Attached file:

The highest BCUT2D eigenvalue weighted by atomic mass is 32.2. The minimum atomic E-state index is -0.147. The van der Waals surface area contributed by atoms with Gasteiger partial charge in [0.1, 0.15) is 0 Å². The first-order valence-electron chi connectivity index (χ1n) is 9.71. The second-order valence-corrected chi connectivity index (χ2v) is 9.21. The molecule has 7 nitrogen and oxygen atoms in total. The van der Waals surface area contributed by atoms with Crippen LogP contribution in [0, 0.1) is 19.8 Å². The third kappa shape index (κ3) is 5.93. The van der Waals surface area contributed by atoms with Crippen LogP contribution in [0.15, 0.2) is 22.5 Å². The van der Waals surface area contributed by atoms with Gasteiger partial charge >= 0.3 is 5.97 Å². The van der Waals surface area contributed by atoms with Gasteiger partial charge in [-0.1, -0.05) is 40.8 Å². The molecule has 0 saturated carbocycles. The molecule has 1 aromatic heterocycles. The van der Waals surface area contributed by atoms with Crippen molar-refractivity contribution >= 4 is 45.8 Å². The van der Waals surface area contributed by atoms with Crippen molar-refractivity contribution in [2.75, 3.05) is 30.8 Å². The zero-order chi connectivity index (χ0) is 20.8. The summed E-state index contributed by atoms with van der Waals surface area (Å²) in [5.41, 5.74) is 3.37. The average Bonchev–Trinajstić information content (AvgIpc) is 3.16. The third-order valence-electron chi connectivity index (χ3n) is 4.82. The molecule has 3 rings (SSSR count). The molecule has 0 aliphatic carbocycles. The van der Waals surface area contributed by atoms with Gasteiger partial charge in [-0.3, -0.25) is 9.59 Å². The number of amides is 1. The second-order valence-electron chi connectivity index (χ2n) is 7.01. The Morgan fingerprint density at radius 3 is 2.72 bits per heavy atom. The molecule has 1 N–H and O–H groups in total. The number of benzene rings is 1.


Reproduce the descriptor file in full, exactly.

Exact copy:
The highest BCUT2D eigenvalue weighted by atomic mass is 32.2. The minimum atomic E-state index is -0.147. The van der Waals surface area contributed by atoms with Gasteiger partial charge in [0.1, 0.15) is 0 Å². The first-order valence-electron chi connectivity index (χ1n) is 9.71. The second-order valence-corrected chi connectivity index (χ2v) is 9.21. The molecule has 7 nitrogen and oxygen atoms in total. The van der Waals surface area contributed by atoms with Crippen LogP contribution in [0, 0.1) is 19.8 Å². The third kappa shape index (κ3) is 5.93. The van der Waals surface area contributed by atoms with Crippen LogP contribution in [0.15, 0.2) is 22.5 Å². The van der Waals surface area contributed by atoms with Gasteiger partial charge >= 0.3 is 5.97 Å². The van der Waals surface area contributed by atoms with Gasteiger partial charge in [-0.1, -0.05) is 40.8 Å². The molecule has 0 saturated carbocycles. The molecule has 1 aromatic heterocycles. The van der Waals surface area contributed by atoms with Crippen molar-refractivity contribution >= 4 is 45.8 Å². The van der Waals surface area contributed by atoms with Crippen molar-refractivity contribution in [2.75, 3.05) is 30.8 Å². The zero-order chi connectivity index (χ0) is 20.8. The summed E-state index contributed by atoms with van der Waals surface area (Å²) in [5.41, 5.74) is 3.37. The average Bonchev–Trinajstić information content (AvgIpc) is 3.16. The third-order valence-electron chi connectivity index (χ3n) is 4.82. The molecule has 3 rings (SSSR count). The molecule has 0 aliphatic carbocycles. The van der Waals surface area contributed by atoms with Gasteiger partial charge in [-0.3, -0.25) is 9.59 Å². The number of amides is 1. The second-order valence-electron chi connectivity index (χ2n) is 7.01. The Morgan fingerprint density at radius 3 is 2.72 bits per heavy atom. The molecule has 1 N–H and O–H groups in total. The number of benzene rings is 1.